And while forces converge to Letheras, a group of fugitives leave that city behind them. Silchas Ruin, Fear Sengar, the ex-slave Udinaas, the Acquitor Seren Pedac, the child Kettle and a Tiste Andii wraith seek a way to the place where the soul of Scabandari Bloodeye is. But the journey, through warrens and realms is a difficult one, as doubts are born, tensions grow and as in the end of their journey looms betrayal. 



Compared to the previous books of the Malazan Book of the Fallen series, this one wasn't as satisfying to read. It seemed to me that he was stretched too much in too many sub-stories and that in the end, we don't get a clear conclusion, as he did in all the previous books. For example, the Awl part and their war with the Letherii seemed really important, but once things got hot in Letheras, the things in Awl'dan got in a quick ending that left many questions unanswered. Abandoned. This awkward navigation through the story, in general, really bugged me. Too many deux-ex machinas, too many hasty "answers" from previous books, too many "happy endings" and too many "dramatic endings" that seemed shallow in their description. 

Maybe he needed to write too many things, so it resulted in this clumsy handling? If it was just the too many things to read through, I would have been fine. It is Erikson after all, every book has to be some kind of a challenge to read. Possibly.

 

Despite my bitter review, I'm not giving up on this series - Erikson remains one of my favourite authors. Just that this book now occupies the "Least favourite Malazan" book spot. Given the somewhat abrupt end, I remain positive that Reaper's Gale and my harsh opinion on it will be redeemed in some following book in the series.

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review 2012-07-09 00:00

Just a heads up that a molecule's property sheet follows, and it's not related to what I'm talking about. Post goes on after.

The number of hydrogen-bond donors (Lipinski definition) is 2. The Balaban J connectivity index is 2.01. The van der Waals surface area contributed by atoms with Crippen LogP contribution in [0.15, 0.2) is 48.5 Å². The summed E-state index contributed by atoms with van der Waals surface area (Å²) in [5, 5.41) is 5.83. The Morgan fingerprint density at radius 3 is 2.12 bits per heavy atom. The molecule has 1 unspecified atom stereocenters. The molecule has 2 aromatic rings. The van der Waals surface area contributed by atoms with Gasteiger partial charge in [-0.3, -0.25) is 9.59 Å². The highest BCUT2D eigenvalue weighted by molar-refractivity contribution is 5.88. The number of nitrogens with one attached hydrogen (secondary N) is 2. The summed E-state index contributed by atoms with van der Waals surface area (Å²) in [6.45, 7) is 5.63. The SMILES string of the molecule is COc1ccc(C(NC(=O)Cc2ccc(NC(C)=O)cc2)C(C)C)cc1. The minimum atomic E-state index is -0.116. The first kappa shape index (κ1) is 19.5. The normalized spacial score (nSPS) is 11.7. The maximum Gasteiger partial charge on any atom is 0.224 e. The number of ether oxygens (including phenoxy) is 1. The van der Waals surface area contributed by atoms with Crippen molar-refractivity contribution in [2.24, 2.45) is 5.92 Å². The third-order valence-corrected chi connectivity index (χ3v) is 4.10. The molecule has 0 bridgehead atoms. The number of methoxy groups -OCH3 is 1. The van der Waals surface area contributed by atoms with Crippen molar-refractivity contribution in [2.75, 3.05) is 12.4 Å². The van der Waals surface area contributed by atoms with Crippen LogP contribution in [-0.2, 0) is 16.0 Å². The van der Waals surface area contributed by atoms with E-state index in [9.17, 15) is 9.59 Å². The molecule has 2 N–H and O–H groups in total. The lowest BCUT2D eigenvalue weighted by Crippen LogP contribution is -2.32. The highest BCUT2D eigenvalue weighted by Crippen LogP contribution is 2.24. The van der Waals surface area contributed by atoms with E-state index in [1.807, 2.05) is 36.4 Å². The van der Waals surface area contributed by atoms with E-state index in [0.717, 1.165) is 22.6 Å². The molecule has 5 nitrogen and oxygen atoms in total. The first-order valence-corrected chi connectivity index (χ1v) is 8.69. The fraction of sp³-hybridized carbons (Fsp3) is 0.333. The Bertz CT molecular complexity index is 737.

Reaper's Gale
Reaper's Gale - Steven Erikson This really is a book of two halves, one of which is the most boring thing Steven Erikson has written so far. The Awl plotline is really pretty bland and not particularly engaging, and although it has one or two important points as regards the overall arc of the series, I'm pretty sure they could have been slotted into the story different because to be perfectly honest, I didn't give a shit about Redmask. On the other hand, the latter half of the book is REALLY GOOD. I mean REALLY REALLY GOOD. I'd put this one about on a par with House of Chains; it has higher highs and lower lows than that book.

Also the end part of the book has all the death and NOTHING is okay. I actually had to put the book down when Beak died because I was crying so much. And then Trull dies and NOTHING IS FAIR. At least now Tehol is king of everything? Which is pretty much as it should be.
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review 2012-07-09 00:00
Reaper's Gale - Steven Erikson This really is a book of two halves, one of which is the most boring thing Steven Erikson has written so far. The Awl plotline is really pretty bland and not particularly engaging, and although it has one or two important points as regards the overall arc of the series, I'm pretty sure they could have been slotted into the story different because to be perfectly honest, I didn't give a shit about Redmask. On the other hand, the latter half of the book is REALLY GOOD. I mean REALLY REALLY GOOD. I'd put this one about on a par with House of Chains; it has higher highs and lower lows than that book. Also the end part of the book has all the death and NOTHING is okay. I actually had to put the book down when Beak died because I was crying so much. And then Trull dies and NOTHING IS FAIR. At least now Tehol is king of everything? Which is pretty much as it should be.